'The Snow Can Quit Anytime Now!': 2014's Most Notable Crop Comments

 
'The Snow Can Quit Anytime Now!': 2014's Most Notable Crop Comments

As the year winds down, it’s fun to remember the ups and the downs of the 2014 growing season. From California to the Corn Belt, here's what farmers had to say about their fields, the weather, and more, as told to AgWeb's Crop Comments in 2014.

  • 2/6 - San Diego, Calif.: This huge dip in the jet stream east of the Rockies that has brought record cold & snow to the eastern U.S. is going to flip. A warm, dry late spring & summer in the Midwest & Eastern U.S. By late summer, I expect record prices in grains. Don't sell, boys & girls.
     
  • 2/14 - Jefferson County, Ill.: The snow is still on the ground from the last snow storm we had about a week ago. It was 40 degrees here for the first time since November. It supposed to stay in the upper 30's for the next week but they are talking snow again today (Friday 14th). The snow can quit anytime now!
     
  • 3/25 - College Station, Texas: Though it may seem like a return of Dust Bowl days to some Texas High Plains farmers and ranchers, we’re not there yet —at least not quite, according to Dr. John Neilsen-Gammon, state climatologist, College Station. However, this week’s reports from Texas A&M AgriLife Extension Service county agents do give evidence of some very difficult working conditions for producers in the Panhandle, South Plains and Rolling Plains regions. Mark Brown, AgriLife Extension agent for Lubbock County, reported only a trace of moisture for March with sustained high winds and gusts of 58 mph on March 18 accompanied by blowing dust.

dust storm

 

 

  • 3/31 - Sargent County, N.D.: Out like a lion, that’s how March left us. Blizzard conditions will set spring planting back at least another week. Yuck. More snow to shovel in the morning. Frost was out a few inches. 40-50 mph winds has piled the snow up and that makes such a mess. No early start expected here so less wheat is the most likely result. Good luck to those with newborn calves.
     
  • 4/25 - East Central Mo.: we have been blessed with a perfect spring in this area....finally! Corn went in the best we ever had. Everyone is cautious as Mo weather is known for extremes....can go from really good to really bad overnight. But we are giving thx right now.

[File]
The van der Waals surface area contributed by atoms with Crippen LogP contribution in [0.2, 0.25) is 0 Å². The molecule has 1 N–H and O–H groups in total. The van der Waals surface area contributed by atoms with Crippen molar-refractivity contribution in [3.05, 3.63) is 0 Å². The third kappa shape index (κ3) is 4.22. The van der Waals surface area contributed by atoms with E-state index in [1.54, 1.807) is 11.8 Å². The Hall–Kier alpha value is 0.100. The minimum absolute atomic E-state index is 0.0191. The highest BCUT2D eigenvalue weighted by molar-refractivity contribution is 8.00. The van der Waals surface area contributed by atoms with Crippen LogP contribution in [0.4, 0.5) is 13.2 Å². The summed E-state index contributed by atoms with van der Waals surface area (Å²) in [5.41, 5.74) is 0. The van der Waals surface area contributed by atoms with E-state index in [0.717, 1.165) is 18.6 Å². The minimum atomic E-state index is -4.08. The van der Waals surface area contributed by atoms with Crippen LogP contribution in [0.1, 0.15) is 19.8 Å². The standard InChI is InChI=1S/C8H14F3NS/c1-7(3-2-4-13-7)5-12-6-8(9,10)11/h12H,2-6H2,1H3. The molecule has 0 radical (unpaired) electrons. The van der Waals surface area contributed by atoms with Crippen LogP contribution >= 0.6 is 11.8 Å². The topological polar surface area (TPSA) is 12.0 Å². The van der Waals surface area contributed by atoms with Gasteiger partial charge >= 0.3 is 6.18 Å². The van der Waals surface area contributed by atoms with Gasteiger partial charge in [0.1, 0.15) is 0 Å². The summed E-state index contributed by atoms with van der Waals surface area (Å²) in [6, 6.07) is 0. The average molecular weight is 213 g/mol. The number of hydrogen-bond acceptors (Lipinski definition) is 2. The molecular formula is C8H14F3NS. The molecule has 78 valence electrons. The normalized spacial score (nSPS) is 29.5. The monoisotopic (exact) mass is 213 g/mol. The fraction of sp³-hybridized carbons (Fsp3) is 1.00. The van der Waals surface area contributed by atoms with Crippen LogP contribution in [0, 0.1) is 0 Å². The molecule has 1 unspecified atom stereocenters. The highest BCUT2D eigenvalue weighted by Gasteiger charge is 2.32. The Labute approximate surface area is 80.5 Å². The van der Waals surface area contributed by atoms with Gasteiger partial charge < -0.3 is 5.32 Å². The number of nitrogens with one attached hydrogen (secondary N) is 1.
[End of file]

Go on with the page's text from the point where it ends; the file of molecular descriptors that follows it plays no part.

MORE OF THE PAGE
• 4/28 - Giles County, Tenn.: 80% planted corn, 20% planted soybeans, has been good so far, corn emerging in 8 days, stand good. Beans in ground 2 days. Forecast 1-5" rain, tornadoes, flash floods, but warm....
     
  • 5/19 - Platte County, Neb.: 24 degrees Thursday night, 30 degrees last night. Corn planted day after Easter froze pretty hard. I think it will be alright but will have to wait a few days to know. Otherwise corn planting pretty much done and beans mostly done around here. A few beans were emerged, I suppose they will have to be replanted.
     
  • 5/22 - Lac Qui Parle County, Minn.: More rain and cool temps here. Ground is very wet. No beans in the ground at all. What little corn that is planted is just now coming up. Really need some warm and dry weather to get things moving again. Wheat looks pretty good. Most has headed out and some flowering occurring. Saw some sprayer planes fly over. Must be applying fungicide to wheat somewhere.
     
  • 6/4 - Perry County, Pa.: Finished corn on May 24, all now emerged. Finished beans on June 1, most emerged. Got new Great Plains drill this year, best bean emergence and stand ever, new planters are great!! Too many rain showers to make dry hay, will have to wait awhile. Grass hay short due to cold spring but I will not complain about rain, will need this summer!!